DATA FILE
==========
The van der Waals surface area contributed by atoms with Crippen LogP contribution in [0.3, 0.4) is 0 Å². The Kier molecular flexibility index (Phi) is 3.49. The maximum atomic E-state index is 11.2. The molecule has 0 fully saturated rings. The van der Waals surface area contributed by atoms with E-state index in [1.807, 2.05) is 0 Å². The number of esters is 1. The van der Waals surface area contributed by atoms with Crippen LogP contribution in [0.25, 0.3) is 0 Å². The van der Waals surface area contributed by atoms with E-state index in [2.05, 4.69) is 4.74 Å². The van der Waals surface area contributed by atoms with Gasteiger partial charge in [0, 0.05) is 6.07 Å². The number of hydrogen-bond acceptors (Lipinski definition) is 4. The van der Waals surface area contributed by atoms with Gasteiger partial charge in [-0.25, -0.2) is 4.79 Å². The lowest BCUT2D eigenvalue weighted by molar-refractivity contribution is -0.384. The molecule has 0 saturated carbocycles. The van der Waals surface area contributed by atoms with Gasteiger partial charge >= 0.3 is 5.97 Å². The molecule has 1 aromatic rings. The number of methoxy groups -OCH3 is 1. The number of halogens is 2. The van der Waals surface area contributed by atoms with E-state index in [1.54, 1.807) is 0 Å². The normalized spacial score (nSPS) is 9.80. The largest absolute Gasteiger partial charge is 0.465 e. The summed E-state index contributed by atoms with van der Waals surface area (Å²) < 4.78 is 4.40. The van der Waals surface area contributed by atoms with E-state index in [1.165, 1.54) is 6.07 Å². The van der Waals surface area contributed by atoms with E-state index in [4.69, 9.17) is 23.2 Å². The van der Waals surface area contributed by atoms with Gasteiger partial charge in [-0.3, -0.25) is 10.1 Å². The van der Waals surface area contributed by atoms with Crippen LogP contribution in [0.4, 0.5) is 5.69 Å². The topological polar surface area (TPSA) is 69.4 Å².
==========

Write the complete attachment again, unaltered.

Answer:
The van der Waals surface area contributed by atoms with Crippen LogP contribution in [0.3, 0.4) is 0 Å². The Kier molecular flexibility index (Phi) is 3.49. The maximum atomic E-state index is 11.2. The molecule has 0 fully saturated rings. The van der Waals surface area contributed by atoms with E-state index in [1.807, 2.05) is 0 Å². The number of esters is 1. The van der Waals surface area contributed by atoms with Crippen LogP contribution in [0.25, 0.3) is 0 Å². The van der Waals surface area contributed by atoms with E-state index in [2.05, 4.69) is 4.74 Å². The van der Waals surface area contributed by atoms with Gasteiger partial charge in [0, 0.05) is 6.07 Å². The number of hydrogen-bond acceptors (Lipinski definition) is 4. The van der Waals surface area contributed by atoms with Gasteiger partial charge in [-0.25, -0.2) is 4.79 Å². The lowest BCUT2D eigenvalue weighted by molar-refractivity contribution is -0.384. The molecule has 0 saturated carbocycles. The van der Waals surface area contributed by atoms with Gasteiger partial charge >= 0.3 is 5.97 Å². The molecule has 1 aromatic rings. The number of methoxy groups -OCH3 is 1. The number of halogens is 2. The van der Waals surface area contributed by atoms with E-state index in [1.54, 1.807) is 0 Å². The normalized spacial score (nSPS) is 9.80. The largest absolute Gasteiger partial charge is 0.465 e. The summed E-state index contributed by atoms with van der Waals surface area (Å²) < 4.78 is 4.40. The van der Waals surface area contributed by atoms with E-state index in [1.165, 1.54) is 6.07 Å². The van der Waals surface area contributed by atoms with E-state index in [4.69, 9.17) is 23.2 Å². The van der Waals surface area contributed by atoms with Gasteiger partial charge in [-0.3, -0.25) is 10.1 Å². The van der Waals surface area contributed by atoms with Crippen LogP contribution in [0.4, 0.5) is 5.69 Å². The topological polar surface area (TPSA) is 69.4 Å².